Saharial’s Entertainment Weekly: Block B’s lawsuit and Rain’s National Service Lite

by Saharial on 5 January, 2013

in Block B | Celebs | K-pop rock and indie | Kim tae-hee | PSY | Rain | Tabloid

Its only the first week of January and the Korean media is already buzzing with a heap of scandal.

Rain and Kim Tae-hee

First off the bat is Rain who enlisted in the army in March 2012, and joined the Defence Media Agency (DEMA) like many other stars before him. Whilst not having used up his three official holiday days, he’s managed to take 94 official days for recording and other duties, overnight leaves – all of which amount to about a third of his enlisted time. Not much was said about this until it was revealed he was now dating actress Kim Tae Hee and perhaps some of his Official leave was not used appropriately. The story, which has even been picked up by the BBC, is gathering momentum with an online petition. Preferential treatment to stars does not go down well as singer Psy also knows – thanks to Netizens’ accusations he scored a rare ‘soft job’, he was made to repeat his service.

Psy

Psy’s luck has changed now of course and the phenomenal success of Gangnam Style has also brought success to Yang Hyun Suk, the CEO of YG Entertainment whose stock holdings have increased by 63% to 219.5 billion KRW (approximately $206.3 million USD) surpassing Lee Soo Man of SM Entertainment. With the Global Tour of Big Bang closing in Seoul this month and with Epik High now in the YG Family as of last year, it has certainly proved that focusing on a smaller number of projects is the key to success in a saturated market.

Cheongdam-dong in Gangnam however was more of a tragic place on January 2nd when the body of Jo Hyun-gil, Taewon Entertainment vice president, was discovered by his brother, just after 9am, in his car parked in the lot outside the restaurant he owned. The 48-year-old was the creator of the dramas IRIS, Athena, and movies 71 Into the Fire, and the Marrying the Mafia series. Whilst his family have stated that he “had complications with his heart and had to undergo surgery three times. He passed away because of a heart attack. There was no reason for him to commit suicide,” the police discovery of soju, sleeping pills and a small charcoal burner imply otherwise. A last message on his Facebook stated “I feel at peace because I have let go.” Condolences go out to his family having to deal with such a tragedy under the spotlight of the media.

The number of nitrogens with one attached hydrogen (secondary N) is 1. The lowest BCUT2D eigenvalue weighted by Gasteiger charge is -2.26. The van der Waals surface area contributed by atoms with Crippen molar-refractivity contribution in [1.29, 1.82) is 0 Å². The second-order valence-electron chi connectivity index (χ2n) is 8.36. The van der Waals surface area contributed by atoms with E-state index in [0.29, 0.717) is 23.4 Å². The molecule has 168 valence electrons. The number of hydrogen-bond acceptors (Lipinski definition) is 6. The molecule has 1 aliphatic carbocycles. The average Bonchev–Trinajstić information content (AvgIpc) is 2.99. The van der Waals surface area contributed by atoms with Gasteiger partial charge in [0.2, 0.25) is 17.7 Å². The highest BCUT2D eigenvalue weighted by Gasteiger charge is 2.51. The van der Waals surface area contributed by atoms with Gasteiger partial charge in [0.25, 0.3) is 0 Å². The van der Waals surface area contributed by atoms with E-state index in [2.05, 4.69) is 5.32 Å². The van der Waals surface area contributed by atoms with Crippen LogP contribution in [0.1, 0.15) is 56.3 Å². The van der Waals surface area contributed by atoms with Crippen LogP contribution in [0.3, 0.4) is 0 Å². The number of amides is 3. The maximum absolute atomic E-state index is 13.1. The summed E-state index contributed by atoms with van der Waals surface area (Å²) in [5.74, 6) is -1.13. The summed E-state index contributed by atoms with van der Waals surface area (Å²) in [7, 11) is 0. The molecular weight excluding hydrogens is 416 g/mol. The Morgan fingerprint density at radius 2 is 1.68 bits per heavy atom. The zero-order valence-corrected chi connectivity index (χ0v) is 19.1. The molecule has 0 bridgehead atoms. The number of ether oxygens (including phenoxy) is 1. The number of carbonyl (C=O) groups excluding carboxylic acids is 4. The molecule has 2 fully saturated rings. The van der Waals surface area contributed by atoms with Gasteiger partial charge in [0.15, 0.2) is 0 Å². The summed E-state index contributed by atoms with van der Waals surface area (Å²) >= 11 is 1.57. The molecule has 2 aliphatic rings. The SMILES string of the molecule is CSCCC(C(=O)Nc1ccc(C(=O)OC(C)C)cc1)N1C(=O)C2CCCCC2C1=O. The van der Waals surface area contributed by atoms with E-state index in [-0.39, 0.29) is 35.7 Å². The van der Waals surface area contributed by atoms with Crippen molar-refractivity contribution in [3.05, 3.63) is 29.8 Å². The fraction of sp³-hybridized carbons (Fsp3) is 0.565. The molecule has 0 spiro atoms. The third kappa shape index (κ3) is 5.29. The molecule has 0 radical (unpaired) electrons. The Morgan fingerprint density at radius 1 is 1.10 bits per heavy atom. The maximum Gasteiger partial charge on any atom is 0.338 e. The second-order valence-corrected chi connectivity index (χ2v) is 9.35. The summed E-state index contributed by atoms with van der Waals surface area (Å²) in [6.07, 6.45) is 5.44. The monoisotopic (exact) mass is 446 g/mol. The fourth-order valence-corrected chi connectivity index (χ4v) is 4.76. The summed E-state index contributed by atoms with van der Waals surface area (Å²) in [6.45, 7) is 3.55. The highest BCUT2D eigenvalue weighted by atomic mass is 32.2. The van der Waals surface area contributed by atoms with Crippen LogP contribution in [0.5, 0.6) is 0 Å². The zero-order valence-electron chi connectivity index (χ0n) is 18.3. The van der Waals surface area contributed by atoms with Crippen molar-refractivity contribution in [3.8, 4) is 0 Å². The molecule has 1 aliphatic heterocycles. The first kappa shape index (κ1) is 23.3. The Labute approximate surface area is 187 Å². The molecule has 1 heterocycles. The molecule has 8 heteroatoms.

Another less savoury piece of news is the arrest of Go Young Wook, a former member of Roo’ra. Accused of molesting a 13-year-old at the start of December last year, the incident of her entering his car was caught on CCTV. Accused of sexually assaulting another minor last year at his apartment, he was questioned for 7 hours at the police station and has requested a lawyer.

Block B

And finally Block B who are already courtiers of controversy (manufactured or otherwise) are suing their management company Stardom, wanting their exclusive contract to be nullified. They claim they have not been paid for a year and a CEO Mr Lee has run off with various funds. Stardom Agency refutes all of this saying that for a number of months there were no earnings, and thanks to their Thailand controversy [1] they had an 8 month reflection period. The CEO Mr Lee is seemingly a fraudster who was originally hired as a manager and no longer employed by them. They regret the presence of individuals who are influencing Block B into the decision to sue and encourage mistrust between them and the company, and hope to solve this and fix the issues with the group directly. Both parties are denying the other is telling the truth, and fans crashed the website after flocking to get news.

An action-packed start to the New Year.

Companies:
  1. During a TV interview they were making comments about the Thailand floods by offering ‘$6’ to help with funds. The general behaviour during the interview was disrespectful and upset the Thai fans of them and 2pm a lot (2pm has a Thai member). The comments and interview incurred the ire of other Korean artists who felt it reflected badly on the industry. [back]

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